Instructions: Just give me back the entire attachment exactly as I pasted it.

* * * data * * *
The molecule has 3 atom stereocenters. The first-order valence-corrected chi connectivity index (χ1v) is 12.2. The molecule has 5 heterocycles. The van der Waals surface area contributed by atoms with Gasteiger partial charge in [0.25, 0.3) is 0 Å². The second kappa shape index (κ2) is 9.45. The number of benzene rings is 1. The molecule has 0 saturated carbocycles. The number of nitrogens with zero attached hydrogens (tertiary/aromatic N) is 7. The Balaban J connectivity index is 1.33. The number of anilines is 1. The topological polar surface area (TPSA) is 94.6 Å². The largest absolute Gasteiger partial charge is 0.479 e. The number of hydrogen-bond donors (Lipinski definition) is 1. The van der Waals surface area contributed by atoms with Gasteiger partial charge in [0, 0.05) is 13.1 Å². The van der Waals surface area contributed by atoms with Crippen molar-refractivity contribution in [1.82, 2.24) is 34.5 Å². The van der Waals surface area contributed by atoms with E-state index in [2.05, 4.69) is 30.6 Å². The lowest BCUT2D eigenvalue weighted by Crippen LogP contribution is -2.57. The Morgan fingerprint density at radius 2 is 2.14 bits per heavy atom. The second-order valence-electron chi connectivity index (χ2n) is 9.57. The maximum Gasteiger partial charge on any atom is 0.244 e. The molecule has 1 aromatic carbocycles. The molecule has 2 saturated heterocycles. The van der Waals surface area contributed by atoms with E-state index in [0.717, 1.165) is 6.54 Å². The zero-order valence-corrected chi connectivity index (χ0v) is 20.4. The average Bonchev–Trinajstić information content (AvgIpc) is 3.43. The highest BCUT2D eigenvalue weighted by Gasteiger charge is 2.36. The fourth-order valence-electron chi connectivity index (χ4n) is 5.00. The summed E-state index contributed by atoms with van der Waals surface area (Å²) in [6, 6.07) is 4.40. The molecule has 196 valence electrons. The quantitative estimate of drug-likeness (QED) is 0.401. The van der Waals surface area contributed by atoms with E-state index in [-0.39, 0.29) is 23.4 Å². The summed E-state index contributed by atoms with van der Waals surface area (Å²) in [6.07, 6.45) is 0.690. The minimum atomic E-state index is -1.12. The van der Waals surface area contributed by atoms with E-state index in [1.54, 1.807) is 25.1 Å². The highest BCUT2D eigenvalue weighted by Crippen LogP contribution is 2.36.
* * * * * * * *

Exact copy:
The molecule has 3 atom stereocenters. The first-order valence-corrected chi connectivity index (χ1v) is 12.2. The molecule has 5 heterocycles. The van der Waals surface area contributed by atoms with Gasteiger partial charge in [0.25, 0.3) is 0 Å². The second kappa shape index (κ2) is 9.45. The number of benzene rings is 1. The molecule has 0 saturated carbocycles. The number of nitrogens with zero attached hydrogens (tertiary/aromatic N) is 7. The Balaban J connectivity index is 1.33. The number of anilines is 1. The topological polar surface area (TPSA) is 94.6 Å². The largest absolute Gasteiger partial charge is 0.479 e. The number of hydrogen-bond donors (Lipinski definition) is 1. The van der Waals surface area contributed by atoms with Gasteiger partial charge in [0, 0.05) is 13.1 Å². The van der Waals surface area contributed by atoms with Crippen molar-refractivity contribution in [1.82, 2.24) is 34.5 Å². The van der Waals surface area contributed by atoms with E-state index in [2.05, 4.69) is 30.6 Å². The lowest BCUT2D eigenvalue weighted by Crippen LogP contribution is -2.57. The Morgan fingerprint density at radius 2 is 2.14 bits per heavy atom. The second-order valence-electron chi connectivity index (χ2n) is 9.57. The maximum Gasteiger partial charge on any atom is 0.244 e. The molecule has 1 aromatic carbocycles. The molecule has 2 saturated heterocycles. The van der Waals surface area contributed by atoms with E-state index in [0.717, 1.165) is 6.54 Å². The zero-order valence-corrected chi connectivity index (χ0v) is 20.4. The average Bonchev–Trinajstić information content (AvgIpc) is 3.43. The highest BCUT2D eigenvalue weighted by Gasteiger charge is 2.36. The fourth-order valence-electron chi connectivity index (χ4n) is 5.00. The summed E-state index contributed by atoms with van der Waals surface area (Å²) in [6, 6.07) is 4.40. The molecule has 196 valence electrons. The quantitative estimate of drug-likeness (QED) is 0.401. The van der Waals surface area contributed by atoms with E-state index in [-0.39, 0.29) is 23.4 Å². The summed E-state index contributed by atoms with van der Waals surface area (Å²) in [6.07, 6.45) is 0.690. The minimum atomic E-state index is -1.12. The van der Waals surface area contributed by atoms with E-state index in [1.54, 1.807) is 25.1 Å². The highest BCUT2D eigenvalue weighted by Crippen LogP contribution is 2.36.